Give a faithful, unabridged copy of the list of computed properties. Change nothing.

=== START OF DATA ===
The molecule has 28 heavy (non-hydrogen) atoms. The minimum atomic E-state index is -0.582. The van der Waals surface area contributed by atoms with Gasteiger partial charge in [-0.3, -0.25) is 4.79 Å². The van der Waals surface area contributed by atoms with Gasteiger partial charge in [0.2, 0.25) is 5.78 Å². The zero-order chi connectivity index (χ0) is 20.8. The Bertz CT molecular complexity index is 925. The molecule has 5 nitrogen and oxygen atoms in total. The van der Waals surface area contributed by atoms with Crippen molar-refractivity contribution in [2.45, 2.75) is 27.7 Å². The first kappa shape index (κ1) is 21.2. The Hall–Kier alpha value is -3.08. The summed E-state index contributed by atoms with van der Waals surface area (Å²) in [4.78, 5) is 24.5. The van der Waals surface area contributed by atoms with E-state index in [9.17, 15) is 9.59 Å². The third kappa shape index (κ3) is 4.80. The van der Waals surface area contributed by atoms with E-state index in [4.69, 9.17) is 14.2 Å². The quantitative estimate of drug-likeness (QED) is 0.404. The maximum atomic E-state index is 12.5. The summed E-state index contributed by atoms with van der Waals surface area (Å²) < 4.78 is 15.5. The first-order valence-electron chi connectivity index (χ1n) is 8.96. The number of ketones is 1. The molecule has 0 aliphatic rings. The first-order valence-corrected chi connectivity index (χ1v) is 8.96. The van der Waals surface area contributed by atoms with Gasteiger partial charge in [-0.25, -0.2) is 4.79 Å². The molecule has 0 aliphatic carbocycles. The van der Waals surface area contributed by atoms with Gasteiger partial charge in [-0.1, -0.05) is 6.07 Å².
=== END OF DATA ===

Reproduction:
The molecule has 28 heavy (non-hydrogen) atoms. The minimum atomic E-state index is -0.582. The van der Waals surface area contributed by atoms with Gasteiger partial charge in [-0.3, -0.25) is 4.79 Å². The van der Waals surface area contributed by atoms with Gasteiger partial charge in [0.2, 0.25) is 5.78 Å². The zero-order chi connectivity index (χ0) is 20.8. The Bertz CT molecular complexity index is 925. The molecule has 5 nitrogen and oxygen atoms in total. The van der Waals surface area contributed by atoms with Crippen molar-refractivity contribution in [2.45, 2.75) is 27.7 Å². The first kappa shape index (κ1) is 21.2. The Hall–Kier alpha value is -3.08. The summed E-state index contributed by atoms with van der Waals surface area (Å²) in [4.78, 5) is 24.5. The van der Waals surface area contributed by atoms with E-state index in [9.17, 15) is 9.59 Å². The third kappa shape index (κ3) is 4.80. The van der Waals surface area contributed by atoms with E-state index in [4.69, 9.17) is 14.2 Å². The quantitative estimate of drug-likeness (QED) is 0.404. The maximum atomic E-state index is 12.5. The summed E-state index contributed by atoms with van der Waals surface area (Å²) < 4.78 is 15.5. The first-order valence-electron chi connectivity index (χ1n) is 8.96. The number of ketones is 1. The molecule has 0 aliphatic rings. The first-order valence-corrected chi connectivity index (χ1v) is 8.96. The van der Waals surface area contributed by atoms with Gasteiger partial charge in [-0.25, -0.2) is 4.79 Å². The molecule has 0 aliphatic carbocycles. The van der Waals surface area contributed by atoms with Gasteiger partial charge in [-0.1, -0.05) is 6.07 Å².